In our country (the Netherlands), there still is a substantial fraction of patients treated with a vitamin K antagonist (VKA; about 300.000 at the moment), for good reasons (indications like mechanical heart valves), or sometimes less strict reasons (elderly subject with atrial fibrillation and acceptable renal function). Given the requirement of laboratory control (to obtain an international normalized ratio, INR) in all patients on VKA, there is a current tendency among anticoagulation clinics to urge general practitioners to rapidly switch from VKA to a direct oral anticoagulant (DOAC), because of the lack of strict laboratory control, hence avoiding contact between health care worker and patient. While this ad hoc policy makes some sense from the perspective of infection control, it may be potentially harmful if strict requirements for switching are not properly followed. On request of the Dutch general practitioner association (“Nederlands Huisartsen Genootschap”, NHG), dr Geert-Jan Geersing and others provided a concise guidance document that must be followed in case a patient is switched to a DOAC in current emergency setting (in Dutch, [7]). In this brief guidance they highlight the need for switching from VKA to DOAC with care and caution, to choose the right DOAC for the given patient and to carefully consider factors like adherence, renal and liver function, comorbidity and organization of follow up. The general fear being that in haste, such guidance is skipped and patients are being put on a DOAC for simplicity, which may contribute to errors including overlapping periods of anticoagulation, terminating VKA without proper starting DOAC, lack of explanation to the patient of the reasons for such drug changes etcetera; potentially, this introduces a risk of thromboembolism, or bleeding. At the same time, one should consider that routine blood drawing to obtain an INR is always a matter of great care and precaution and in our experience so far, proper arrangements with many patients can be made to reduce the risk of mutual infection in this oftentimes vulnerable population of VKA users. Practically, delaying INR control (and extending dosing regimens) as much as possible in stable patients, or in patients with proven Covid-19 infection, or in those with possible infection of any kind, is often possible without much harm, as long as all such situations are carefully considered by the anticoagulation management team. Good communication among patients and health care workers is critical to ensure mutual safety.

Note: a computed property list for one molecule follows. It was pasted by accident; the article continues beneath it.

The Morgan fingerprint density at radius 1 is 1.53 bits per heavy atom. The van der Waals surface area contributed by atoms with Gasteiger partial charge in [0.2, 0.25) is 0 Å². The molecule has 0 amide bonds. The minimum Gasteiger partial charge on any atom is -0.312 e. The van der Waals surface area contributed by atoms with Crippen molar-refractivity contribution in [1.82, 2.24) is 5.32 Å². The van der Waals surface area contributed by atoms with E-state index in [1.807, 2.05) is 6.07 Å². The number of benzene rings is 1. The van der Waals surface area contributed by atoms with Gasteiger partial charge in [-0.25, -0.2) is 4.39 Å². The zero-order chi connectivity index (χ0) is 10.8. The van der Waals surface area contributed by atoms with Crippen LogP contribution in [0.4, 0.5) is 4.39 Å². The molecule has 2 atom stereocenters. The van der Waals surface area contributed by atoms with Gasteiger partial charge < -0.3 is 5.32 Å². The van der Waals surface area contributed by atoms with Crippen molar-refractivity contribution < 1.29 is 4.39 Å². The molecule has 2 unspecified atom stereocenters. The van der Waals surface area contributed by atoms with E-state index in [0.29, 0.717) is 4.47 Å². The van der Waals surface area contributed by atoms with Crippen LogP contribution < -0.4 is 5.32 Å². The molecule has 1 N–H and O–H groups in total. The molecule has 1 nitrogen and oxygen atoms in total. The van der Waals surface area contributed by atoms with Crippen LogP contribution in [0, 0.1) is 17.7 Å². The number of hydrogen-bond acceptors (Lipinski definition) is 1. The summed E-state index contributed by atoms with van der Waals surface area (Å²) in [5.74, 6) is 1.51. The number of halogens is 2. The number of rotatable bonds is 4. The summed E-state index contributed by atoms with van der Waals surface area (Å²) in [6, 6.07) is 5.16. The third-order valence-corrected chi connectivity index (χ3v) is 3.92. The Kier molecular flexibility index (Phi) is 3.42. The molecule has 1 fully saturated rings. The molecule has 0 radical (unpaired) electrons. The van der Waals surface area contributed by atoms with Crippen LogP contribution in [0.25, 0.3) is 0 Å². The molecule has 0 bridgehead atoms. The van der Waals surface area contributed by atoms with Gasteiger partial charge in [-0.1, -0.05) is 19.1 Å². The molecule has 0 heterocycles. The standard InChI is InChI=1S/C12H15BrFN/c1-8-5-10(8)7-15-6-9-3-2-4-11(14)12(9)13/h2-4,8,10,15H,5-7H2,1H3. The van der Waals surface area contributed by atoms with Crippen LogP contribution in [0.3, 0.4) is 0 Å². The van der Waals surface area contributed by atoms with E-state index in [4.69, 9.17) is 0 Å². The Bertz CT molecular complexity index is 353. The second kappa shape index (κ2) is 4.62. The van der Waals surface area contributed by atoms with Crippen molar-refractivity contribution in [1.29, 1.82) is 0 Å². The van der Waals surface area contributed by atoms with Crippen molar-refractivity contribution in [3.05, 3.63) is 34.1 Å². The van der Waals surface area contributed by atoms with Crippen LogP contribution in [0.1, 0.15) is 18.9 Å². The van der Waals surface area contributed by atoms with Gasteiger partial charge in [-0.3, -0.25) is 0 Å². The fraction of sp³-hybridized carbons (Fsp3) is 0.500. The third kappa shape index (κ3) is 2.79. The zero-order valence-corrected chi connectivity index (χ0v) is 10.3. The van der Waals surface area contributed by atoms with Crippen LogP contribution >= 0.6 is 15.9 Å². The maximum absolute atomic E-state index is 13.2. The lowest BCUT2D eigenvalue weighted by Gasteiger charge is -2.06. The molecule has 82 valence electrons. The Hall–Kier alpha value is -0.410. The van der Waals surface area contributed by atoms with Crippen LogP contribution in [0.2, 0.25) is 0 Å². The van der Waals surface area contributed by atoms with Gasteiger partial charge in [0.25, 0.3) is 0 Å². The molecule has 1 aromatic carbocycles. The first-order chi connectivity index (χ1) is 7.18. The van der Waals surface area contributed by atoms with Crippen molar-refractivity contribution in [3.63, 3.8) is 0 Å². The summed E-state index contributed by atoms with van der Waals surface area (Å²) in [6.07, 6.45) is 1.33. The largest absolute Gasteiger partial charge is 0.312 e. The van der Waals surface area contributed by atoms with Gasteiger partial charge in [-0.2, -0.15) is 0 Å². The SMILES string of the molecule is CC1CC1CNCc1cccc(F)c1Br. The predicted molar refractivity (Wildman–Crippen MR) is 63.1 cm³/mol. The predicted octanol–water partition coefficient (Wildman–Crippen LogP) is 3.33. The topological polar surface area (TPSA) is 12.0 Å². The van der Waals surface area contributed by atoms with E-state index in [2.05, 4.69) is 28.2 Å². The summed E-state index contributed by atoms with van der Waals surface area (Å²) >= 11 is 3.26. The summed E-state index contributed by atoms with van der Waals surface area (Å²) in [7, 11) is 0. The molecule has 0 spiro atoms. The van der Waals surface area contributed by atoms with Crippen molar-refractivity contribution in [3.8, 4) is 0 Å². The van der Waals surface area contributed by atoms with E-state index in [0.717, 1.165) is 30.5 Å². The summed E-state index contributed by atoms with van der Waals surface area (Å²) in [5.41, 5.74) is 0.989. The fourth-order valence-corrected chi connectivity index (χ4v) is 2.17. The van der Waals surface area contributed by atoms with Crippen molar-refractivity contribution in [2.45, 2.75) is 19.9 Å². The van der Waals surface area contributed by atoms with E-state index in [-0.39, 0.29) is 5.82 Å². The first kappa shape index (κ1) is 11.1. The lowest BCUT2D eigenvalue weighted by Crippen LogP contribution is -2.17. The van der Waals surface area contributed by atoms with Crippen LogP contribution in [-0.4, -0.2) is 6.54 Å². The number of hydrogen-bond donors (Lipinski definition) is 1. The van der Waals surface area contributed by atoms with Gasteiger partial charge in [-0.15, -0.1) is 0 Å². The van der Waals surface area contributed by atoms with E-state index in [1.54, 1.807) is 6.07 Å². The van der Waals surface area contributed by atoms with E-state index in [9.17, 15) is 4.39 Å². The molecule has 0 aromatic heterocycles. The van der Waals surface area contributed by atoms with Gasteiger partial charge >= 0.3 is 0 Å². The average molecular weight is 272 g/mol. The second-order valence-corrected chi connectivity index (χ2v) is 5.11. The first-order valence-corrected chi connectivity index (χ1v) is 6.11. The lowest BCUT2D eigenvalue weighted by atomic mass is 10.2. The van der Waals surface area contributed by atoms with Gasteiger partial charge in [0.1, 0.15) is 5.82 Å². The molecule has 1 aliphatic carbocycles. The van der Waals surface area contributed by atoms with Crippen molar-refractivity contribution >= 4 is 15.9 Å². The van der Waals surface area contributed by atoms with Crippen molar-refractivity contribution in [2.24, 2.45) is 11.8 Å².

Finally, for all those patients on antithrombotic agents, the risks of bleeding and thrombosis must be weighed even in times of a crisis (certainly with possible drug interactions) and while annual controls of renal function, adherence, assessment of complications and so mostly can be delayed for some time, these checkups should not be abolished altogether, like periodic measurement of blood pressure should not be postponed indefinitely. While in this very intense era of crisis management with its huge impact on all healthcare workers, much attention is correctly directed towards the care for patients with Covid-19 infection, we should find ways to also give attention to the millions of patients at risk of thromboembolism (and bleeding) throughout the world.

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HtC drafted and approved the final version of the manuscript. His statements reflect his personal opinion only. The author(s) read and approved the final manuscript.

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Correspondence to Hugo ten Cate.

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Hugo ten Cate is chairman of the board of the Dutch Federation of Anticoagulation clinics. His research is supported in part by grants from Bayer and Pfizer. He is shareholder of Coagulation Profile and consultant for Aleveron.

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ten Cate, H. Thrombosis management in times of COVID-19 epidemy; a Dutch perspective. Thrombosis J 18, 7 (2020). https://doi.org/10.1186/s12959-020-00220-3